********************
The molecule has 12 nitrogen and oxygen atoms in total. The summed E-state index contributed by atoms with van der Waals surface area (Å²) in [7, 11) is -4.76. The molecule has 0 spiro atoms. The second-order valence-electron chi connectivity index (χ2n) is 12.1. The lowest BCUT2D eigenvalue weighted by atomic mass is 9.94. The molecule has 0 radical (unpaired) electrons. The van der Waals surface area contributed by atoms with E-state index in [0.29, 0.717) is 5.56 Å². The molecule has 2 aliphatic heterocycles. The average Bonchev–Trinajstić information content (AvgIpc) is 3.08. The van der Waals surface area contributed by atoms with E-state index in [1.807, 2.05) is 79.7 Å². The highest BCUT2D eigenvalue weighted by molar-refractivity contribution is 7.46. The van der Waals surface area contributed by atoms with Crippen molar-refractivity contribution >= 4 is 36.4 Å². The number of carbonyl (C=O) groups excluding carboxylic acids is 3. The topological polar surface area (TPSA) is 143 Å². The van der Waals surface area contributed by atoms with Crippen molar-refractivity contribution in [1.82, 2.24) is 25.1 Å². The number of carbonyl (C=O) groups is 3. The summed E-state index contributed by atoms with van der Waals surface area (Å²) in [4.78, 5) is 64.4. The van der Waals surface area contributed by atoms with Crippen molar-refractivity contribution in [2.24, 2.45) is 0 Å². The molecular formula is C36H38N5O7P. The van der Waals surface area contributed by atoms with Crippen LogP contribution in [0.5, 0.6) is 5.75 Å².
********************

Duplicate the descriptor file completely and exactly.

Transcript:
The molecule has 12 nitrogen and oxygen atoms in total. The summed E-state index contributed by atoms with van der Waals surface area (Å²) in [7, 11) is -4.76. The molecule has 0 spiro atoms. The second-order valence-electron chi connectivity index (χ2n) is 12.1. The lowest BCUT2D eigenvalue weighted by atomic mass is 9.94. The molecule has 0 radical (unpaired) electrons. The van der Waals surface area contributed by atoms with E-state index in [0.29, 0.717) is 5.56 Å². The molecule has 2 aliphatic heterocycles. The average Bonchev–Trinajstić information content (AvgIpc) is 3.08. The van der Waals surface area contributed by atoms with E-state index in [1.807, 2.05) is 79.7 Å². The highest BCUT2D eigenvalue weighted by molar-refractivity contribution is 7.46. The van der Waals surface area contributed by atoms with Crippen molar-refractivity contribution >= 4 is 36.4 Å². The number of carbonyl (C=O) groups excluding carboxylic acids is 3. The topological polar surface area (TPSA) is 143 Å². The van der Waals surface area contributed by atoms with Crippen molar-refractivity contribution in [1.82, 2.24) is 25.1 Å². The number of carbonyl (C=O) groups is 3. The summed E-state index contributed by atoms with van der Waals surface area (Å²) in [4.78, 5) is 64.4. The van der Waals surface area contributed by atoms with Crippen molar-refractivity contribution in [2.24, 2.45) is 0 Å². The molecular formula is C36H38N5O7P. The van der Waals surface area contributed by atoms with Crippen LogP contribution in [0.5, 0.6) is 5.75 Å².